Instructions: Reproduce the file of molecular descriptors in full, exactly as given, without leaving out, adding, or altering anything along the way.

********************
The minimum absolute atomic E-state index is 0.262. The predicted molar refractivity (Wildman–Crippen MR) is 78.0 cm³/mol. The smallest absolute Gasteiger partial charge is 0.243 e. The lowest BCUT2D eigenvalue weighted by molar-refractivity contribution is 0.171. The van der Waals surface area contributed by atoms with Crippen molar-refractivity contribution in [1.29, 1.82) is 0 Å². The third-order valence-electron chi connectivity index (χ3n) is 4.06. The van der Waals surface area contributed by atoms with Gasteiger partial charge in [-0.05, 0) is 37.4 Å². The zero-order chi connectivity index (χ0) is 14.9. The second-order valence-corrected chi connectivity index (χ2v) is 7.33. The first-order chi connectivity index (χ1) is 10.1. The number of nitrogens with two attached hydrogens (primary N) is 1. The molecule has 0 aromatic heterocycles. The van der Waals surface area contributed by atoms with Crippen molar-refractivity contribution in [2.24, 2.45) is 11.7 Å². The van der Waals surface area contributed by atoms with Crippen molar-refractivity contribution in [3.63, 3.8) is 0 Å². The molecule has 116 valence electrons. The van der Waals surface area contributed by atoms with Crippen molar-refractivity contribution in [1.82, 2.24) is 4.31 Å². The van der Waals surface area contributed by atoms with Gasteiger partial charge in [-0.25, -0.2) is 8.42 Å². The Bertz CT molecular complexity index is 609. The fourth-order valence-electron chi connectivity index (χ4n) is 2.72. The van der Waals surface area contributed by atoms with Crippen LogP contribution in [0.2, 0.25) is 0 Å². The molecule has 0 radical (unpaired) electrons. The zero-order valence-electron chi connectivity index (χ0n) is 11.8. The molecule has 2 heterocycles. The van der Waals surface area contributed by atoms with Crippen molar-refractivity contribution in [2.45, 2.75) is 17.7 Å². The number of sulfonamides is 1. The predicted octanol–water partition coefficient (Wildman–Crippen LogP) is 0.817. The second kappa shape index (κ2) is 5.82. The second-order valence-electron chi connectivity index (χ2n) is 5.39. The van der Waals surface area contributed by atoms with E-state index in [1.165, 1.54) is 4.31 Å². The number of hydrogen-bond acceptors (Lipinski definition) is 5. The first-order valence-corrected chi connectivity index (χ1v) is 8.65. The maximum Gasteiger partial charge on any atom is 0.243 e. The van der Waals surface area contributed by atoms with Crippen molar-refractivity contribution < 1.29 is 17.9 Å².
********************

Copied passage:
The minimum absolute atomic E-state index is 0.262. The predicted molar refractivity (Wildman–Crippen MR) is 78.0 cm³/mol. The smallest absolute Gasteiger partial charge is 0.243 e. The lowest BCUT2D eigenvalue weighted by molar-refractivity contribution is 0.171. The van der Waals surface area contributed by atoms with Crippen molar-refractivity contribution in [1.29, 1.82) is 0 Å². The third-order valence-electron chi connectivity index (χ3n) is 4.06. The van der Waals surface area contributed by atoms with Gasteiger partial charge in [-0.05, 0) is 37.4 Å². The zero-order chi connectivity index (χ0) is 14.9. The second-order valence-corrected chi connectivity index (χ2v) is 7.33. The first-order chi connectivity index (χ1) is 10.1. The number of nitrogens with two attached hydrogens (primary N) is 1. The molecule has 0 aromatic heterocycles. The van der Waals surface area contributed by atoms with Crippen molar-refractivity contribution in [2.24, 2.45) is 11.7 Å². The van der Waals surface area contributed by atoms with Crippen molar-refractivity contribution in [3.63, 3.8) is 0 Å². The molecule has 116 valence electrons. The van der Waals surface area contributed by atoms with Crippen molar-refractivity contribution in [1.82, 2.24) is 4.31 Å². The van der Waals surface area contributed by atoms with Gasteiger partial charge in [-0.25, -0.2) is 8.42 Å². The Bertz CT molecular complexity index is 609. The fourth-order valence-electron chi connectivity index (χ4n) is 2.72. The van der Waals surface area contributed by atoms with Crippen LogP contribution in [0.2, 0.25) is 0 Å². The molecule has 0 radical (unpaired) electrons. The zero-order valence-electron chi connectivity index (χ0n) is 11.8. The molecule has 2 heterocycles. The van der Waals surface area contributed by atoms with Crippen molar-refractivity contribution in [2.45, 2.75) is 17.7 Å². The number of sulfonamides is 1. The predicted octanol–water partition coefficient (Wildman–Crippen LogP) is 0.817. The second kappa shape index (κ2) is 5.82. The second-order valence-electron chi connectivity index (χ2n) is 5.39. The van der Waals surface area contributed by atoms with E-state index in [1.165, 1.54) is 4.31 Å². The number of hydrogen-bond acceptors (Lipinski definition) is 5. The first-order valence-corrected chi connectivity index (χ1v) is 8.65. The maximum Gasteiger partial charge on any atom is 0.243 e. The van der Waals surface area contributed by atoms with Crippen molar-refractivity contribution < 1.29 is 17.9 Å².